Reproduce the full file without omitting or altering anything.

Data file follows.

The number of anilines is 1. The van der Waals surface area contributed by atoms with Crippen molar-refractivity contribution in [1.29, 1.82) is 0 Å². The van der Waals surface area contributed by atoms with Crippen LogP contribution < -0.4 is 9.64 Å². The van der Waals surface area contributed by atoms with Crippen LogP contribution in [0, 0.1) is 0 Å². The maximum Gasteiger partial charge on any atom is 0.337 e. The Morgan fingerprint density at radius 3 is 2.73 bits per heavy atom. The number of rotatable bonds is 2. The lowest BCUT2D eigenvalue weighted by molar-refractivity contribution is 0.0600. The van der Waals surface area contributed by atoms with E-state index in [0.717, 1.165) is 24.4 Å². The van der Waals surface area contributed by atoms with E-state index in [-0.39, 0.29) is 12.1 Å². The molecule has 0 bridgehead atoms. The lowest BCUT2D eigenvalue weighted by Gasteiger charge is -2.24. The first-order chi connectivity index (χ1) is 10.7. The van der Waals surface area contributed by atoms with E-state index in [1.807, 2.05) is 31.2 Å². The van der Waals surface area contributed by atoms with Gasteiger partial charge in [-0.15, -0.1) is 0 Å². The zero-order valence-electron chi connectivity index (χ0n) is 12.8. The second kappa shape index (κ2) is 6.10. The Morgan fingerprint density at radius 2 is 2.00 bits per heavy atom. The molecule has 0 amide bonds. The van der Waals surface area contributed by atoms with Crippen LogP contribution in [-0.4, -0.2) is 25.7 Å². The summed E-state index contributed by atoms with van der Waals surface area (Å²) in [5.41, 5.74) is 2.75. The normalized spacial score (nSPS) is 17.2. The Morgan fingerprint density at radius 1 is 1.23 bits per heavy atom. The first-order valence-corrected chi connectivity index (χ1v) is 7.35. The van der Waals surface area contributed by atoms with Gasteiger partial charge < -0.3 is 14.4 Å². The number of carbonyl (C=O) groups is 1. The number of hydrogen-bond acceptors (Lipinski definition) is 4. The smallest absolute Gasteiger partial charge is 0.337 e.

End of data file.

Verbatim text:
The number of anilines is 1. The van der Waals surface area contributed by atoms with Crippen molar-refractivity contribution in [1.29, 1.82) is 0 Å². The van der Waals surface area contributed by atoms with Crippen LogP contribution < -0.4 is 9.64 Å². The van der Waals surface area contributed by atoms with Crippen LogP contribution in [0, 0.1) is 0 Å². The maximum Gasteiger partial charge on any atom is 0.337 e. The Morgan fingerprint density at radius 3 is 2.73 bits per heavy atom. The number of rotatable bonds is 2. The lowest BCUT2D eigenvalue weighted by molar-refractivity contribution is 0.0600. The van der Waals surface area contributed by atoms with E-state index in [0.717, 1.165) is 24.4 Å². The van der Waals surface area contributed by atoms with E-state index in [-0.39, 0.29) is 12.1 Å². The molecule has 0 bridgehead atoms. The lowest BCUT2D eigenvalue weighted by Gasteiger charge is -2.24. The first-order chi connectivity index (χ1) is 10.7. The van der Waals surface area contributed by atoms with E-state index in [1.807, 2.05) is 31.2 Å². The van der Waals surface area contributed by atoms with Gasteiger partial charge in [-0.15, -0.1) is 0 Å². The zero-order valence-electron chi connectivity index (χ0n) is 12.8. The second kappa shape index (κ2) is 6.10. The Morgan fingerprint density at radius 2 is 2.00 bits per heavy atom. The molecule has 0 amide bonds. The van der Waals surface area contributed by atoms with Crippen LogP contribution in [-0.4, -0.2) is 25.7 Å². The summed E-state index contributed by atoms with van der Waals surface area (Å²) in [5.41, 5.74) is 2.75. The normalized spacial score (nSPS) is 17.2. The Morgan fingerprint density at radius 1 is 1.23 bits per heavy atom. The first-order valence-corrected chi connectivity index (χ1v) is 7.35. The van der Waals surface area contributed by atoms with Gasteiger partial charge < -0.3 is 14.4 Å². The number of carbonyl (C=O) groups is 1. The number of hydrogen-bond acceptors (Lipinski definition) is 4. The smallest absolute Gasteiger partial charge is 0.337 e.